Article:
You and your girls are birds of a feather.
You flock together, preen together, share your nest when needed and, while you happily sing one another’s praises, you’d never open your beak to spill their secrets. Then again, as in the new book The Blackbirds by Eric Jerome Dickey, you’d never crow about all the details of your own life, either.
A mere birthday wasn’t good enough for Indigo Abdulrahaman. Oh, no – she got a birth month.
She decreed it, planned it, and made her friends follow along with her wishes. A strong-willed woman born to Nigerian parents, Indigo was the tallest of the four women, dark-skinned, with a hunger for the finer things, including men, of which she had two. And when a woman caught Indigo’s eye, she wasn’t above giving that a go, too.
Kwanzaa Browne spent the weeks before her birthday crying over a man: she caught her fiancé cheating with a Brazilian woman, which was the last straw for Kwanzaa. It would take a lot for her to forget her ex. A lot, including, perhaps, a romance with a handsome man she’d been watching for months.
Kwanzaa snagged him three weeks before Destiny Jones’ birthday, which didn’t matter to Destiny; she had nothing to celebrate. The man she loved didn’t know an important truth about her, and she didn’t know how to tell him, but before she could figure it out, he learned of her fame-not-fame, and it threatened to ruin everything.
As for Ericka Stockwell, some things were already in ruins by the time her birthday arrived: her once-abusive mother was around again, as was cancer for the second time. Even so, grateful for life, Ericka’s bucket list was full that anniversary of her birth, and it included finding the Love of Her Life. Unfortunately, once she found him, she knew she could never share the good news with her friends…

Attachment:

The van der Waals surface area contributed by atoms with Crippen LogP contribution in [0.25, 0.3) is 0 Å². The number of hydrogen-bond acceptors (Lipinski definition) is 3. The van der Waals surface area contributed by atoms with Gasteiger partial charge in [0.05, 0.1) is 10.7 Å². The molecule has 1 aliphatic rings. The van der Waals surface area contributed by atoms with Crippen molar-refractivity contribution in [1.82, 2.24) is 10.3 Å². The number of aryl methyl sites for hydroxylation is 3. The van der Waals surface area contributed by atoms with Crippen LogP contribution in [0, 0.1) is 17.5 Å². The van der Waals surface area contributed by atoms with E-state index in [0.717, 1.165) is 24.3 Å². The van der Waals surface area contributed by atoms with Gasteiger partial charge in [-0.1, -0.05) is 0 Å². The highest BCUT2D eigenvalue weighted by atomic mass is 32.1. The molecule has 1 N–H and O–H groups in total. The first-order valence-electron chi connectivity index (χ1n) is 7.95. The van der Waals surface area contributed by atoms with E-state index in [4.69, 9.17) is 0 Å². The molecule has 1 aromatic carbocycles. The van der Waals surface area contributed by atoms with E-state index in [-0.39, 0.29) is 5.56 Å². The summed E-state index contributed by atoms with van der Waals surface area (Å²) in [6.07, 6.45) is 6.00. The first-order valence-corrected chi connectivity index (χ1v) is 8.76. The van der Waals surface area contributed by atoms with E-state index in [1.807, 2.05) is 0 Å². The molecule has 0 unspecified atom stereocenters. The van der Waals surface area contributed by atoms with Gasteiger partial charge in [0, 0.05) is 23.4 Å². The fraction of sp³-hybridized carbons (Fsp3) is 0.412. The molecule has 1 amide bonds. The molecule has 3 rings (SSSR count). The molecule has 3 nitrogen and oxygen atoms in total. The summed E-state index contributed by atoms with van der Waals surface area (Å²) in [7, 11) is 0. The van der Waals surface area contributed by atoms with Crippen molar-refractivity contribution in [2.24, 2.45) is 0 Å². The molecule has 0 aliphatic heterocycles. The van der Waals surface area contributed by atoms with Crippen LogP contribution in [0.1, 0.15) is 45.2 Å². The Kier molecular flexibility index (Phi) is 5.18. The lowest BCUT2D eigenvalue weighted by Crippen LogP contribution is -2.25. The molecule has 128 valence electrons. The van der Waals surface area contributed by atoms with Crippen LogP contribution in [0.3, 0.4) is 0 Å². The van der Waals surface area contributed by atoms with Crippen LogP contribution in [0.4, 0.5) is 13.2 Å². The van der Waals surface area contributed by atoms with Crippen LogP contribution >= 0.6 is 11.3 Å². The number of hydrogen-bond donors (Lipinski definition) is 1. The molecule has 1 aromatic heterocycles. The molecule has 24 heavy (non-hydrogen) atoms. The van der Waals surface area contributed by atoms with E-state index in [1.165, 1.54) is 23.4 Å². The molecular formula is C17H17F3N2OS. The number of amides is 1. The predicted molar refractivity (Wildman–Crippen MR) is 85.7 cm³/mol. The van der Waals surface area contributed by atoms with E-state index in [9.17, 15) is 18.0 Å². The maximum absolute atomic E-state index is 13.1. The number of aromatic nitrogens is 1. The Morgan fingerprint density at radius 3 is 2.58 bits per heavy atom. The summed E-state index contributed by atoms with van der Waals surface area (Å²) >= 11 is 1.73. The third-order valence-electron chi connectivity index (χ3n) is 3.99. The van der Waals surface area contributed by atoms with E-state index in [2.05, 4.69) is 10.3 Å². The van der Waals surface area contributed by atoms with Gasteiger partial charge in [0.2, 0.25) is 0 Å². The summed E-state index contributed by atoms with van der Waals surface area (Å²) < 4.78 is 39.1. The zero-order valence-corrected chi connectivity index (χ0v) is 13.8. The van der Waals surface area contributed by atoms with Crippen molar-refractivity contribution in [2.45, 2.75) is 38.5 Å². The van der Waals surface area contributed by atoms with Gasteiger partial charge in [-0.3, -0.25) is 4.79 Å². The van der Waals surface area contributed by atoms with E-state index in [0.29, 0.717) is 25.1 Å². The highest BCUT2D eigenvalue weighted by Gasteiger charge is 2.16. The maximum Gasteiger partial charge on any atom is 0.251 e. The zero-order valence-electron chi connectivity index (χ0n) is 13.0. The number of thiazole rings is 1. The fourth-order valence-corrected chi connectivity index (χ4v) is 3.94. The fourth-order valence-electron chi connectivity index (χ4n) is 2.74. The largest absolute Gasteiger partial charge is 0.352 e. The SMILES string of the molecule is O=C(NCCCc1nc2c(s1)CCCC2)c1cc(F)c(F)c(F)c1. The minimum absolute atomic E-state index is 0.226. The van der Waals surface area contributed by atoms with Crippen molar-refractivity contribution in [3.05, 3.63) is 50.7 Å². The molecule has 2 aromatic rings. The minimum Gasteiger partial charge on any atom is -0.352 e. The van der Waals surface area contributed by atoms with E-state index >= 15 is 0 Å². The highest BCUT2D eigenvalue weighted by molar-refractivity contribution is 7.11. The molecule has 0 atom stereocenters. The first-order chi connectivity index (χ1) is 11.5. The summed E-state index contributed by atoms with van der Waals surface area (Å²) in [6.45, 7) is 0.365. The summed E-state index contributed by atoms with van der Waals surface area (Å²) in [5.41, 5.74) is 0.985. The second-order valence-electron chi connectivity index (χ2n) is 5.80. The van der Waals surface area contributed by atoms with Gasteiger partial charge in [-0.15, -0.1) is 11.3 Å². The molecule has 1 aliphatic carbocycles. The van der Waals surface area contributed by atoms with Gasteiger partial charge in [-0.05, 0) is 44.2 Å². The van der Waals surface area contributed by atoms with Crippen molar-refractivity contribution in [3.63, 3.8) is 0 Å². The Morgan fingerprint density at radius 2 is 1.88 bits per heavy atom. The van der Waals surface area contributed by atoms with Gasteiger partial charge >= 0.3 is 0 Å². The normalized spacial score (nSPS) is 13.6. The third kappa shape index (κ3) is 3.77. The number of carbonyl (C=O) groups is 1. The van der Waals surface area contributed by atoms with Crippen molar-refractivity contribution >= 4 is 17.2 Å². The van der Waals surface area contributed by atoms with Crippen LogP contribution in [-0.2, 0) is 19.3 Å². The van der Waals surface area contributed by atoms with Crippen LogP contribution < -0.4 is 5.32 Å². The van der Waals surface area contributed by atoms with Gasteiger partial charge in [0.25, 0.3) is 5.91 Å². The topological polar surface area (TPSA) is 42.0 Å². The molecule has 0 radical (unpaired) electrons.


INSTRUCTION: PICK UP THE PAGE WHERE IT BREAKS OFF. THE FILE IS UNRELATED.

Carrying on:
Aside from the gorgeous cover, size is likely the first thing you’ll notice about The Blackbirds. At just over 500 pages, it’s a brick, and I daresay it’s an unnecessary one, at that.
Don’t get me wrong: there’s a decent plot here; Oh-My-Goodness twists; and characters that are gorgeous, loyal, and cheated-upon every few pages. Since I love a good scandal, wow, that was fun – until those characters launched into mattress gymnastics and cutesy raunch-code, both of which become tiresome in short order. Cut half the ubiquitous (and rather humdrum) bedroom scenes and most of the silly faux sex-words, and I’d have been just fine. Even so, I would’ve missed the action usually found in more recent Eric Jerome Dickey novels. Sigh.
Much as I gleefully anticipate author Dickey’s novels, I didn’t think this wordy one was his best, but it’s not the worst, either. It’s not as good as his thrillers, not as good as One Night, but better than his more-erotic novels. So cautiously, I guess I’d say don’t discount The Blackbirds.
It has issues, yes, but diehard fans may still crow about it.